Mr Varoufakis’s request came just hours after the European Central Bank’s governing council approved an extension of its emergency funding to Greece’s banks on Wednesday evening on the expectation that Athens and its creditors will reach an extension deal in the eurogroup by Sunday.

Top ECB officials and the heads of the central banks of the eurozone’s 19 members approved a €3.3bn increase in Emergency Liquidity Assistance for Greek banks in their Wednesday meeting.
Maybe the Germans are angry because the Greeks keep comparing the current situation to the brutal German occupation of their country in the 1940s. A senior Syriza politician pointed out, correctly, even if impoliticly, that Germany's current tactics to those of the Nazis, exclaiming "It's like being back in the 1940s, being asked to surrender... Germany has been overtaken by arrogance."

So will Greece or won't Greece leave-- get kicked out of-- ("Grexit") the Eurozone? The Germans seem to think they need to teach Greece a hard lesson, not so much for Greece but to scare the shit out of Spain, Italy and other countries that may want to get out from under their jackboots. A.P. asked what it would cost if Greece did leave.
Economists at Commerzbank estimate the economy, which has already shrunk by a quarter since the crisis started, would contract by another 10% in the first year after Greece leaves the euro.

The new drachma would plunge by 50% or more against the euro as the central bank prints money to keep banks going. That would mean imports such as medicine, autos, and oil and gasoline would skyrocket in price.

On top of that, Greek companies that owe money to suppliers in euros would suddenly find those bills too big to pay, forcing some into bankruptcy. Greek companies that survive might be asked to pay in advance in euros for parts or raw materials, restricting production.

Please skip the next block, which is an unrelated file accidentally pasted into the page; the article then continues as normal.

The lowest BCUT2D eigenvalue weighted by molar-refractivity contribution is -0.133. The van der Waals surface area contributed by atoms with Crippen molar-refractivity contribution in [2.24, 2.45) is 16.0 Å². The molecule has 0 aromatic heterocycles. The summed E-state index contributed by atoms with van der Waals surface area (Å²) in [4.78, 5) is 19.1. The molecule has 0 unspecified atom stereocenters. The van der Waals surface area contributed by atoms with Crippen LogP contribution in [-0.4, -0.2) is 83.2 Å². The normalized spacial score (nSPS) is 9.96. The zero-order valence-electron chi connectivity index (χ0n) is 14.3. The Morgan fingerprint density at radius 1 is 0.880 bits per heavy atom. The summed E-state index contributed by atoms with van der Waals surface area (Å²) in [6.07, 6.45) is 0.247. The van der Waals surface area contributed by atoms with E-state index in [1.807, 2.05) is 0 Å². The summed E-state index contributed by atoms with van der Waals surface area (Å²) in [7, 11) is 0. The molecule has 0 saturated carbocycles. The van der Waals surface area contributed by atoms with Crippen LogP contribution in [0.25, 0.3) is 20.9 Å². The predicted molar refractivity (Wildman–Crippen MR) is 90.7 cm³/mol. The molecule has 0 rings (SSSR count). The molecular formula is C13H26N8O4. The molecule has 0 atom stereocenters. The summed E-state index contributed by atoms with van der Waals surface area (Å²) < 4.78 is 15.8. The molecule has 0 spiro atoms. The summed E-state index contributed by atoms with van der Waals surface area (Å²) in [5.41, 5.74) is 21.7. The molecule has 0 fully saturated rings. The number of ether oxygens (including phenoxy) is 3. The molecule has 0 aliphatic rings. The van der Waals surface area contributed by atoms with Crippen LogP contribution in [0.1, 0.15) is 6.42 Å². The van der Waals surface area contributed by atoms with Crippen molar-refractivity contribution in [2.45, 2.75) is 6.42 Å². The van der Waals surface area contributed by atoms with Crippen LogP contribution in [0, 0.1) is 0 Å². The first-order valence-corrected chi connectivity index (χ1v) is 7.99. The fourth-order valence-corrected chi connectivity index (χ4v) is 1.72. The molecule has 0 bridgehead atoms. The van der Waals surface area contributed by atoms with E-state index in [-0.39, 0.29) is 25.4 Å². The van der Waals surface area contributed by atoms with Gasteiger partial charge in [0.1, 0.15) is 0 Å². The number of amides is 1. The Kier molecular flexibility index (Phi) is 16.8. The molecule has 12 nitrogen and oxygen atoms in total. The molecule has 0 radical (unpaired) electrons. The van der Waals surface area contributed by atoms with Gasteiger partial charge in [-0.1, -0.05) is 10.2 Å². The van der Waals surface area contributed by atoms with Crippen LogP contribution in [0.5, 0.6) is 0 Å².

Currency depreciation "would thus seriously lower the Greek standard of living," Commerzbank analysts say.

Locals and foreigners would limit investment amid the uncertainty over the economy's prospects.

Longer term, the picture is less clear. The weak currency would give domestic producers an advantage as imports would be more expensive. Travel to Greece would become much cheaper for eurozone citizens and that could boost demand for hotels and restaurants.

Still, Greece would have lost an important incentive to reform its economy, which is burdened with excessive bureaucracy, regulation, and corruption. And its membership in the EU-- and its ability to trade with the bloc-- might come into question.

Many analysts seem to think the eurozone is now better equipped to handle the departure of one country. It has a bailout fund and an offer from the European Central Bank to buy the bonds of countries that come under market pressure.

Some, like Christian Schulz at Berenberg Bank, think Greece, at 2% of the entire eurozone's GDP, is just too small to drag down the whole currency union. "For no country in Europe is Greece a major export partner," Schulz said.

Stock markets seem to agree. Germany's DAX hit an all-time high last week, despite the Greek rumblings.

Still, the impact is hard to predict, and the stagnating eurozone needs every bit of growth it can get.

And there would be some concrete costs.

First of all, Greece would most likely find it impossible to repay its bailout loans. Those losses would be spread to taxpayers in the other 18 countries.